Always consult a medical doctor or patient care specialist before using tetanus antitoxin.
Indications and Usage
Tetanus antitoxin is indicated for booster injection only for individuals 7 years of age or older. For children under 7 years of age, tetanus injections are one of the routine vaccinations which is scheduled at 4-8 weeks, 15-20 months, and 5-6 years of age. Individuals 7 years of age or older are given tetanus and diphtheria toxoids.
Tetanus antitoxinis contraindicated in patients with developed hypersensitivity towards tetanus antitoxin. It is also contraindicated in any patients with anaphylactic reaction, febrile illnesses, or acute infection.
Do not take tetanus antitoxin if:
- You are allergic to tetanus antitoxin or other containing ingredients;
- You have Guillain-Barré syndrome (GBS);
- You have history of systemic allergic or neurologic reactions.
Adequate immunization by routine boosters in non-pregnant women of child-bearing age can obviate the need to vaccinate women during pregnancy. Tetanus antitoxin injection does not affect the safety of mothers who are breastfeeding or their infants.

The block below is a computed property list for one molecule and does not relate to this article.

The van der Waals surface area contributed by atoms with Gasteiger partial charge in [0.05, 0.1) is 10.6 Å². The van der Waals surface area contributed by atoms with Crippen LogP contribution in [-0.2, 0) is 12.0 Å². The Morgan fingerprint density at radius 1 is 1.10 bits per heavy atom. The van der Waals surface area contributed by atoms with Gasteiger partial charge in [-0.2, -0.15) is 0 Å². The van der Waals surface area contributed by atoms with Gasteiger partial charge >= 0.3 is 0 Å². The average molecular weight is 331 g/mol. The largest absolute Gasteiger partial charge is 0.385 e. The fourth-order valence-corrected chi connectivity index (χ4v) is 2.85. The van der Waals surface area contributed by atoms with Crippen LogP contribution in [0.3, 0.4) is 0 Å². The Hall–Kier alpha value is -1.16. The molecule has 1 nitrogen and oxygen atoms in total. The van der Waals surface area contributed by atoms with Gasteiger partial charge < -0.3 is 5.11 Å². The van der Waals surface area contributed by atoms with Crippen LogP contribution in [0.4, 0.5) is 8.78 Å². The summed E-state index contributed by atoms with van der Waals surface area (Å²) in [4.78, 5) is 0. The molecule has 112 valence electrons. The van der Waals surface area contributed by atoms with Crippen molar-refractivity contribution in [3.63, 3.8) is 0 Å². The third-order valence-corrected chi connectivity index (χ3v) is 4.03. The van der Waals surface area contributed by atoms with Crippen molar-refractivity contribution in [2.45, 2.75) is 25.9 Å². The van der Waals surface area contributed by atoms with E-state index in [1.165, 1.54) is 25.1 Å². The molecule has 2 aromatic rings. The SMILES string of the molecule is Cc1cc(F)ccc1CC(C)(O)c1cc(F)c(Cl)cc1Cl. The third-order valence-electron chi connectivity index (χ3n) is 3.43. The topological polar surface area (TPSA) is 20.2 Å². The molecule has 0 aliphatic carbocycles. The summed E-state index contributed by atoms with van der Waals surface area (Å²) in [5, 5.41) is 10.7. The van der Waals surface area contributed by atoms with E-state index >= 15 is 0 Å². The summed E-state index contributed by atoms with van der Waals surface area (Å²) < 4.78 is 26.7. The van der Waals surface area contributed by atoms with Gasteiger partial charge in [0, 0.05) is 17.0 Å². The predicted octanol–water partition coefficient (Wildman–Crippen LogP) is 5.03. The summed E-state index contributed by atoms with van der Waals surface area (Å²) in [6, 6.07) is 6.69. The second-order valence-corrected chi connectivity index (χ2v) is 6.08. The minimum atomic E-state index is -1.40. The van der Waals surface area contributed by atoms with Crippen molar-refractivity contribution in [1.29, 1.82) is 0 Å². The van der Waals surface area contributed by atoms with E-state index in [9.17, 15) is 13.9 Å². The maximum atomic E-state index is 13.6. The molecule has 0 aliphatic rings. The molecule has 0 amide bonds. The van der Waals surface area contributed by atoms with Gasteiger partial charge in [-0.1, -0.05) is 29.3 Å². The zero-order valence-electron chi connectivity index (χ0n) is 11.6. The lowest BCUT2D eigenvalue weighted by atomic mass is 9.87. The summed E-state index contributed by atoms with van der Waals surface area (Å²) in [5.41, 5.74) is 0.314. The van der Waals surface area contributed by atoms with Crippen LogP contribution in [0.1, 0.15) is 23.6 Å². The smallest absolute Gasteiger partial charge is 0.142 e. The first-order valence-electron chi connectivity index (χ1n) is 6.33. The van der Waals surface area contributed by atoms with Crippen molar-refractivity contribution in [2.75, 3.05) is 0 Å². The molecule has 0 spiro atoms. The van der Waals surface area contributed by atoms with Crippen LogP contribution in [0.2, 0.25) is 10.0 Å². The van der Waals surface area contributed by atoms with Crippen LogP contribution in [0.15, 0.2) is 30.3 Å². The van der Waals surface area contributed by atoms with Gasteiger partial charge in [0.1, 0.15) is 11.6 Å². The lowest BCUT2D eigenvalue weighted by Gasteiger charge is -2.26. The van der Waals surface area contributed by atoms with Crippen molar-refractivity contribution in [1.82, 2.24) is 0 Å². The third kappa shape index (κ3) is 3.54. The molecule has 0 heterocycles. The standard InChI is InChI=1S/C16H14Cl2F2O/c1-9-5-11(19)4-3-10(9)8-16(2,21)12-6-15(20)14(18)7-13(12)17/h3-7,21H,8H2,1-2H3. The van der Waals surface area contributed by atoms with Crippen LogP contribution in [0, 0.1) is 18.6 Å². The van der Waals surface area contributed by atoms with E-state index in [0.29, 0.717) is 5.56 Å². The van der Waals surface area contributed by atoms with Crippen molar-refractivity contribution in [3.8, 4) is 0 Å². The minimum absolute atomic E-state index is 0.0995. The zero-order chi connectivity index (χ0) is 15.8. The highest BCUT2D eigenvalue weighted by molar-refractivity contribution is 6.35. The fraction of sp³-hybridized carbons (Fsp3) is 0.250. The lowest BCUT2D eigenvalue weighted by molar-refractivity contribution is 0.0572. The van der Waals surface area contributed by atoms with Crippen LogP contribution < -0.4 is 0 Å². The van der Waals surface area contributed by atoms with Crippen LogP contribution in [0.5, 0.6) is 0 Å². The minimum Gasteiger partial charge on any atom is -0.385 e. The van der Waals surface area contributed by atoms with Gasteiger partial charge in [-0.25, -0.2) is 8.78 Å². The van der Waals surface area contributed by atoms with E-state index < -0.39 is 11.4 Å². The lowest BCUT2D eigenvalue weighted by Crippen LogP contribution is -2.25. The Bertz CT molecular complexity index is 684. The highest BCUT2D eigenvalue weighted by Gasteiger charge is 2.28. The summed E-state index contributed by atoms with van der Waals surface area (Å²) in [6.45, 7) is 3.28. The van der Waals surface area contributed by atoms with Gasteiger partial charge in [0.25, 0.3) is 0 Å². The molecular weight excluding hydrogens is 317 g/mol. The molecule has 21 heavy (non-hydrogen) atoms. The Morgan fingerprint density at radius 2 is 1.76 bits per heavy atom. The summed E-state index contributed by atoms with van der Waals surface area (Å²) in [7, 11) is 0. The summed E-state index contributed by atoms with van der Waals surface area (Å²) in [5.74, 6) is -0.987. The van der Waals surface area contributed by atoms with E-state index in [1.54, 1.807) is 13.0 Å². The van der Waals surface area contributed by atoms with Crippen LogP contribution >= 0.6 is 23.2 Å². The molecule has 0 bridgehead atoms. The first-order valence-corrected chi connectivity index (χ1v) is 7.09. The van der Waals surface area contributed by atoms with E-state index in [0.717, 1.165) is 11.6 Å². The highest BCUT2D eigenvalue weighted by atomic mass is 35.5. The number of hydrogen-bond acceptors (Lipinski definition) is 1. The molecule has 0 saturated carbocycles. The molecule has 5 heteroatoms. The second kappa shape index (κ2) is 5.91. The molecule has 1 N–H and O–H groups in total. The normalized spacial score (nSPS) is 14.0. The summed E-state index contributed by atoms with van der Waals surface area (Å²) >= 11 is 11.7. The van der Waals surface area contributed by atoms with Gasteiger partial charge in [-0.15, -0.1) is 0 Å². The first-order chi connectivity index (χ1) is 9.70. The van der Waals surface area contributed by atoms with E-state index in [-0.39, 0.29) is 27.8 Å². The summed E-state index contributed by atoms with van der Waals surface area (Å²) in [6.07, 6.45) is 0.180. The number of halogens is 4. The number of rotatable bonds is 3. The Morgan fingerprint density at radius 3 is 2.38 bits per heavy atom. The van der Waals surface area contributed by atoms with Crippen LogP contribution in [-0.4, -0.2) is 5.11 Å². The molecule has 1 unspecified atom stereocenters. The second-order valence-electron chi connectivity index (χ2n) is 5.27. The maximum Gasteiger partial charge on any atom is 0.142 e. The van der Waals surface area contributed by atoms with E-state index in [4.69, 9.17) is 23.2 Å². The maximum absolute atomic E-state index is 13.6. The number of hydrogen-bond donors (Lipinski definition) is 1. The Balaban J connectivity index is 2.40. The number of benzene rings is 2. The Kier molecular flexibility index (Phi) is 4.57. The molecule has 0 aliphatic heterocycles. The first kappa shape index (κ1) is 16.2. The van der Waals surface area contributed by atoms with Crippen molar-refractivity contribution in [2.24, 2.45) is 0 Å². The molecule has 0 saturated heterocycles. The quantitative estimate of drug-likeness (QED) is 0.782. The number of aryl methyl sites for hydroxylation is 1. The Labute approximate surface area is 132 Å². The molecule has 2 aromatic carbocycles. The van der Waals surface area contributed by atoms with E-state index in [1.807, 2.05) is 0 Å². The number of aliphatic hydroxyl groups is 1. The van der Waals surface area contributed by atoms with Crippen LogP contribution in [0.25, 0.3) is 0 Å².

Administration and Dosage
Refer to your doctor or pharmacist for guidelines on tetanus antitoxin dose. Do not exceed what they advise. The usual tetanus antitoxin dose for an adult weighing up to 29.5kg is 3000 to 5000IU as a single dose intramuscularly. The usual tetanus antitoxin dose for children is 1500IU intramuscularly.
Tetanus antitoxin should not be used in the routine treatment of traumatic wounds. If the wound is extensive with a high risk of tetanus infection, antitoxin (preferably the human immunoglobulin) should be injected intramuscularly at the earliest possible moment after infliction of the injury. If equine antitoxin is used, the dose ranges from 1500 to 6000 units.
This preparation of tetanus antitoxin should not be used if human anti-tetanus immunoglobulin injection is available. It should be used with great caution if the patient is subject to allergic diseases such as asthma or infantile eczema, or exhibited an allergic reaction to any previous antiserum injection.
Tetanus antitoxin injections may interact with medications such as blood thinners, corticosteroids, cancer chemotherapy, drugs that weaken the immune system, or other recent vaccinations.
Consult with your doctor about any medication you are taking before your treatment with tetanus antitoxin.
Symptoms of overdose include trouble breathing and passing out. These symptoms should be reported to a medical professional. If you experience any of these symptoms, seek medical help urgently.
Mild anaphylactic reactions and serum sickness can be observed.
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